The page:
Social media have played a major part, but they did not create the icon Greta Thunberg single-handedly. You have to perform as well. At the same time, Greta Thunberg’s performance cannot be separated from the media environment in which it takes place. They interplay, and according to Thomas Olesen, it is hard to imagine the iconisation unfolding this way and to this extent without social media.
Thomas Olesen points to a handful of social media aspects which affect the course of the iconisation process. They reduce the cost of communication, emphasise visual representation, sustain intimacy between icon and audience, include a new and younger audience, and distribute communication across different media platforms.
With social media, you are not dependent on a large organisation backed by political or financial resources. Anyone can start a project and reach a relatively large audience with few means. Greta Thunberg succeeded in achieving a strong impact with very limited resources.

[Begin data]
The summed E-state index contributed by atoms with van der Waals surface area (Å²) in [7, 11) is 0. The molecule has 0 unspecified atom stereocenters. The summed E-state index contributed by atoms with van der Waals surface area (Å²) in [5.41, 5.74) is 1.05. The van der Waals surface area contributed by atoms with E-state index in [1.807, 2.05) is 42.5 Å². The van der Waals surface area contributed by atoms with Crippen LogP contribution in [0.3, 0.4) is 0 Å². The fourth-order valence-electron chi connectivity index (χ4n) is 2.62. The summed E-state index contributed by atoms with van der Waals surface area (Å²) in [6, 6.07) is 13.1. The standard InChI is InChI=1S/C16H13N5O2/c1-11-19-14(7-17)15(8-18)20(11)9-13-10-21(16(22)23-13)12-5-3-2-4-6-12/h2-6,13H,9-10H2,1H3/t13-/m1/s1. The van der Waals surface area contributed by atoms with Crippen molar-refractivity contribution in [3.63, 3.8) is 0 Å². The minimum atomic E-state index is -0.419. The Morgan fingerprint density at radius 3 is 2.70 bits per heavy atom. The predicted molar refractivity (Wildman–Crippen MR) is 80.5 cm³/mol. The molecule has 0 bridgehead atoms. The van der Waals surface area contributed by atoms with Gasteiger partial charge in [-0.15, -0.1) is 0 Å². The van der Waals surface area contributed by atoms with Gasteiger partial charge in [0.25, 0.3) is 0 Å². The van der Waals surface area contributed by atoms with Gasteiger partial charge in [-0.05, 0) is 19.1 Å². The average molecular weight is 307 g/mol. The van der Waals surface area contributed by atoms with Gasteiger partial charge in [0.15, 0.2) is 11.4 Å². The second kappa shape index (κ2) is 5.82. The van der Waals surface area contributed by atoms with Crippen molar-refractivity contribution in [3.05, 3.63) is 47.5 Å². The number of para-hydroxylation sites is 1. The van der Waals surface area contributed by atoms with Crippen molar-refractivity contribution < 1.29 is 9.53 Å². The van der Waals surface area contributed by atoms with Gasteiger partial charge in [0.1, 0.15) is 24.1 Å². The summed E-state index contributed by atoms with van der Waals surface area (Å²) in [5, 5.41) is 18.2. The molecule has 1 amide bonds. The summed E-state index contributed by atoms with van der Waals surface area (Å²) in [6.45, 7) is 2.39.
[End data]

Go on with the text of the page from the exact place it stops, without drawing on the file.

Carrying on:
“The national election in Sweden presented a moment of opportunity by drawing attention to the climate issue, and she seized that opportunity to some extent. By primarily investing her own small body and with her homemade sign “School strike for the climate” (Skolstrejk för klimatet), she raised awareness. In the beginning, her activism was low-cost and low-intensive,” says Thomas Olesen.
Her message is nice and simple. ”We children rarely do what you tell us to do, we do as you do. And since you grown-ups don’t give a damn about my future, neither will I. I school strike for the climate until election day,” Greta Thunberg wrote on Twitter and posted a photo of herself in front of the Swedish Parliament.
Someone responded quickly, asking whether they were allowed to come strike with her. Absolutely, said Greta. It is easy to mimic her activism. The school strike can be carried out everywhere, e.g. in front of the local city hall, and it is not limited to one particular country. Gradually, more and more people went on strike with her.